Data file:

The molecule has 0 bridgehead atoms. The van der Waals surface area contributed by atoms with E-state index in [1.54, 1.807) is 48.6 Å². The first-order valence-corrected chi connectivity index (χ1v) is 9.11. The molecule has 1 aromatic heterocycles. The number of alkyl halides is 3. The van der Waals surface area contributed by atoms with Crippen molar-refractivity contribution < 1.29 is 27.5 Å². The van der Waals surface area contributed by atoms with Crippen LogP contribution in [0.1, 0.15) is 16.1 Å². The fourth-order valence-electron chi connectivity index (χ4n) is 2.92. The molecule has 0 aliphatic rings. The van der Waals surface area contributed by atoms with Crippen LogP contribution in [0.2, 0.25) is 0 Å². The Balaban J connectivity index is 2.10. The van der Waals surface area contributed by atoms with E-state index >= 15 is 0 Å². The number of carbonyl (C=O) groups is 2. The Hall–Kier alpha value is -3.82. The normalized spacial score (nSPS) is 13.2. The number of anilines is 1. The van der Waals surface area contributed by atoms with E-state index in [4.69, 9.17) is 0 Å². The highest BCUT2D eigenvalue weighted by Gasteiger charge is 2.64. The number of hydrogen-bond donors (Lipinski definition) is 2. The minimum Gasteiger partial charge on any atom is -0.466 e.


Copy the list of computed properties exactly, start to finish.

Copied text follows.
The molecule has 0 bridgehead atoms. The van der Waals surface area contributed by atoms with E-state index in [1.54, 1.807) is 48.6 Å². The first-order valence-corrected chi connectivity index (χ1v) is 9.11. The molecule has 1 aromatic heterocycles. The number of alkyl halides is 3. The van der Waals surface area contributed by atoms with Crippen molar-refractivity contribution < 1.29 is 27.5 Å². The van der Waals surface area contributed by atoms with Crippen LogP contribution in [0.1, 0.15) is 16.1 Å². The fourth-order valence-electron chi connectivity index (χ4n) is 2.92. The molecule has 0 aliphatic rings. The van der Waals surface area contributed by atoms with Crippen LogP contribution in [0.2, 0.25) is 0 Å². The Balaban J connectivity index is 2.10. The van der Waals surface area contributed by atoms with E-state index >= 15 is 0 Å². The number of carbonyl (C=O) groups is 2. The Hall–Kier alpha value is -3.82. The normalized spacial score (nSPS) is 13.2. The number of anilines is 1. The van der Waals surface area contributed by atoms with E-state index in [4.69, 9.17) is 0 Å². The highest BCUT2D eigenvalue weighted by Gasteiger charge is 2.64. The number of hydrogen-bond donors (Lipinski definition) is 2. The minimum Gasteiger partial charge on any atom is -0.466 e.